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      Oatmeal-Containing Breakfast is Associated with Better Diet Quality and Higher Intake of Key Food Groups and Nutrients Compared to Other Breakfasts in Children

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          Abstract

          Oatmeal is a whole grain (WG) food rich in fiber and other nutrients. The study objective was to compare diet quality and nutrient intake of children consuming oatmeal breakfasts to those of children consuming other breakfasts using the National Health and Nutrition Examination Survey (NHANES) 2011–2014. Dietary intake data from 5876 children aged 2–18 years were divided by breakfast food consumption: oatmeal breakfasts, “Doughnuts, sweet rolls, pastries”, “Pancakes, waffles, French toast”, “Eggs and omelets”, “Ready-to-eat cereal, lower sugar”, and “Ready-to-eat cereal, higher sugar” were used to assess diet quality and intake of food groups and nutrients using the USDA Healthy Eating Index-2015 (HEI-2015), Food Patterns Equivalents Database, and Food and Nutrient Database for Dietary Studies, respectively. As compared to consumers of other breakfasts or breakfast skippers, oatmeal consumers had consistently higher diet quality (4–16 points higher HEI 2015 total score, p < 0.05), higher WG intake (0.6–1.6 oz eq. higher, p < 0.05), and higher fiber and magnesium intakes compared to consumers of most other breakfasts or breakfast skippers. The results show that children consuming oatmeal breakfasts have better diet quality and increased intake of key nutrients compared to breakfast skippers and other breakfast consumers and suggest oatmeal may represent an important component of a healthy childhood diet.

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          Most cited references 34

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          Development and validation of the nutrient-rich foods index: a tool to measure nutritional quality of foods.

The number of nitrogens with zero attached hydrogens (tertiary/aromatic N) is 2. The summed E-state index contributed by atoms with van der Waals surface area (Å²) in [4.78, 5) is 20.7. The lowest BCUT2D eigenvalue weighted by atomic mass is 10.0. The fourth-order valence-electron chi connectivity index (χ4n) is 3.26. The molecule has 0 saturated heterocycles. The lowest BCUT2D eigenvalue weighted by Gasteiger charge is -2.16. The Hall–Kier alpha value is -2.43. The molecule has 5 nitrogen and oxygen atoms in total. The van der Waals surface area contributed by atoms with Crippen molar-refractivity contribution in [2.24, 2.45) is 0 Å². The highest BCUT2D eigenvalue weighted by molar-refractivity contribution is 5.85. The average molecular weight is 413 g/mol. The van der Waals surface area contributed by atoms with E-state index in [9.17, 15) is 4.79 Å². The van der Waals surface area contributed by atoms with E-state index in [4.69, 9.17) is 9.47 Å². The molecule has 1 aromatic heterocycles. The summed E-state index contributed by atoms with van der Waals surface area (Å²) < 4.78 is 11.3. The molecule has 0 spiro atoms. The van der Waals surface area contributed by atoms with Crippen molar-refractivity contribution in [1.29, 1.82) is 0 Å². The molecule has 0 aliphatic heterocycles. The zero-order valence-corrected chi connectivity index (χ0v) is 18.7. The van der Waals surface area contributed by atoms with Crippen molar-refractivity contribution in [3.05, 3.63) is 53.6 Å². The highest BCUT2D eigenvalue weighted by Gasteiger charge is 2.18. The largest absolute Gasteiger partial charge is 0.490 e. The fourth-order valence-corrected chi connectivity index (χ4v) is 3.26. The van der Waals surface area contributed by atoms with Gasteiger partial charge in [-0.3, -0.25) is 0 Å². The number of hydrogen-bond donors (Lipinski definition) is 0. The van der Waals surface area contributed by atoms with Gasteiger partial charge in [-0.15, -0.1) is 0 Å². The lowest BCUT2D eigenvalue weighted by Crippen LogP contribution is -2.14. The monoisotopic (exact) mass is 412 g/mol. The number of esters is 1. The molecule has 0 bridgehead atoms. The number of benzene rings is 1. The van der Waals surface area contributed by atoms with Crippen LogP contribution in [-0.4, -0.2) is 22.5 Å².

Ranking and/or classifying foods based on their nutrient composition is known as nutrient profiling. Nutrition quality indices need to be tested and validated against quality of the total diet. A family of nutrient-rich foods (NRF) indices were validated against the Healthy Eating Index (HEI), an accepted measure of diet quality. All foods consumed by participants in NHANES 1999-2002 studies were scored using NRFn.3 (where n = 6-15) indices based on unweighted sums, means, and ratios of percent daily values (DV) for nutrients to encourage (n) and for nutrients to limit (LIM) (3). Individual food scores were calculated based on 100 kcal (418 kJ) and FDA serving sizes [reference amounts customarily consumed (RACC)]. Energy-weighted food-based scores per person were then regressed against HEI, adjusting for gender, age, and ethnicity. The measure of index performance was the percentage of variation in HEI (R2) explained by each NRF score. NRF indices based on both nutrients to encourage and LIM performed better than indices based on LIM only. Maximum variance in HEI was explained using 6 or 9 nutrients to encourage; index performance actually declined with the inclusion of additional vitamins and minerals. NRF indices based on 100 kcal (418 kJ) performed similarly to indices based on RACC. Algorithms based on sums or means of nutrient DV performed better than ratio-based scores. The NRF9.3 index, based on 9 nutrients to encourage and 3 LIM per RACC and per 100 kcal, explained the highest percentage of variation from HEI and could be readily expected to rank foods based on nutrient density.
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            Consumption of cereal fiber, mixtures of whole grains and bran, and whole grains and risk reduction in type 2 diabetes, obesity, and cardiovascular disease.